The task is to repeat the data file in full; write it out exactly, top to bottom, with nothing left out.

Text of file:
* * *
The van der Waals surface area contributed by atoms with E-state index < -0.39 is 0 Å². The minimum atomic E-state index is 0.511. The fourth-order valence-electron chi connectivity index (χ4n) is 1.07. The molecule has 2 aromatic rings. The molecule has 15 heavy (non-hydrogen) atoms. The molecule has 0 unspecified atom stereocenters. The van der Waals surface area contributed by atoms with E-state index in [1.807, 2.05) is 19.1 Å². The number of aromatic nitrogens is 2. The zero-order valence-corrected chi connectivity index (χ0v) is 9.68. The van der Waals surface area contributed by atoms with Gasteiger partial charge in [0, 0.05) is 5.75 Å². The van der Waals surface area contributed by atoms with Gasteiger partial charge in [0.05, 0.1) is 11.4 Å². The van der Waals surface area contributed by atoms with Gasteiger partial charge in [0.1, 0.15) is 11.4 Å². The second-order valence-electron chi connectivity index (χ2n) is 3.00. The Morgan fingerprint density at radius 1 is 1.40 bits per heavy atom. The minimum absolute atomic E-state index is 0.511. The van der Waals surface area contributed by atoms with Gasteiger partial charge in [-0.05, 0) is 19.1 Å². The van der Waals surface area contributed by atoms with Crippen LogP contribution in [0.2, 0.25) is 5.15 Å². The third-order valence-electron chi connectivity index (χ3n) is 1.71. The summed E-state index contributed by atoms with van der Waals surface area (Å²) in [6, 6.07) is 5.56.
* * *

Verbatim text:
The van der Waals surface area contributed by atoms with E-state index < -0.39 is 0 Å². The minimum atomic E-state index is 0.511. The fourth-order valence-electron chi connectivity index (χ4n) is 1.07. The molecule has 2 aromatic rings. The molecule has 15 heavy (non-hydrogen) atoms. The molecule has 0 unspecified atom stereocenters. The van der Waals surface area contributed by atoms with E-state index in [1.807, 2.05) is 19.1 Å². The number of aromatic nitrogens is 2. The zero-order valence-corrected chi connectivity index (χ0v) is 9.68. The van der Waals surface area contributed by atoms with Gasteiger partial charge in [0, 0.05) is 5.75 Å². The van der Waals surface area contributed by atoms with Gasteiger partial charge in [0.05, 0.1) is 11.4 Å². The van der Waals surface area contributed by atoms with Gasteiger partial charge in [0.1, 0.15) is 11.4 Å². The second-order valence-electron chi connectivity index (χ2n) is 3.00. The Morgan fingerprint density at radius 1 is 1.40 bits per heavy atom. The minimum absolute atomic E-state index is 0.511. The van der Waals surface area contributed by atoms with Gasteiger partial charge in [-0.05, 0) is 19.1 Å². The van der Waals surface area contributed by atoms with Crippen LogP contribution in [0.2, 0.25) is 5.15 Å². The third-order valence-electron chi connectivity index (χ3n) is 1.71. The summed E-state index contributed by atoms with van der Waals surface area (Å²) in [6, 6.07) is 5.56.